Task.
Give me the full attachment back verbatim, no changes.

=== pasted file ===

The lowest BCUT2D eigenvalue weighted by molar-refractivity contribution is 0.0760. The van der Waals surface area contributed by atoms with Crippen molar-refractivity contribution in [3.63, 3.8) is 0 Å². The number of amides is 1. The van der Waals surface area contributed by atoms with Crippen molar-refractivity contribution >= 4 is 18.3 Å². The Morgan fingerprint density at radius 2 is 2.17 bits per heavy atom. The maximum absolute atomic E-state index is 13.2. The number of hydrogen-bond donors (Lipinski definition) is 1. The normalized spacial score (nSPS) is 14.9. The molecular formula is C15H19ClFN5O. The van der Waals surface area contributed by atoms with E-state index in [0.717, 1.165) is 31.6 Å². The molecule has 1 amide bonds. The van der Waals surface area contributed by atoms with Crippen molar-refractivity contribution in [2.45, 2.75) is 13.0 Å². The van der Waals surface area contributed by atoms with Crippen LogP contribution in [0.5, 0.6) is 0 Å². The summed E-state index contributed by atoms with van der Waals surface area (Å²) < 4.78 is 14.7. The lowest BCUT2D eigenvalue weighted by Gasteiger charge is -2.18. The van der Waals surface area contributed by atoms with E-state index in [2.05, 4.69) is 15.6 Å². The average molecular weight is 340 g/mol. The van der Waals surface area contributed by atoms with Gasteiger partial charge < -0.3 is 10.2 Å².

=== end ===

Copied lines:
The lowest BCUT2D eigenvalue weighted by molar-refractivity contribution is 0.0760. The van der Waals surface area contributed by atoms with Crippen molar-refractivity contribution in [3.63, 3.8) is 0 Å². The number of amides is 1. The van der Waals surface area contributed by atoms with Crippen molar-refractivity contribution >= 4 is 18.3 Å². The Morgan fingerprint density at radius 2 is 2.17 bits per heavy atom. The maximum absolute atomic E-state index is 13.2. The number of hydrogen-bond donors (Lipinski definition) is 1. The normalized spacial score (nSPS) is 14.9. The molecular formula is C15H19ClFN5O. The van der Waals surface area contributed by atoms with E-state index in [0.717, 1.165) is 31.6 Å². The molecule has 1 amide bonds. The van der Waals surface area contributed by atoms with Crippen molar-refractivity contribution in [2.45, 2.75) is 13.0 Å². The van der Waals surface area contributed by atoms with Crippen LogP contribution in [0.5, 0.6) is 0 Å². The summed E-state index contributed by atoms with van der Waals surface area (Å²) < 4.78 is 14.7. The lowest BCUT2D eigenvalue weighted by Gasteiger charge is -2.18. The van der Waals surface area contributed by atoms with E-state index in [2.05, 4.69) is 15.6 Å². The average molecular weight is 340 g/mol. The van der Waals surface area contributed by atoms with Gasteiger partial charge < -0.3 is 10.2 Å².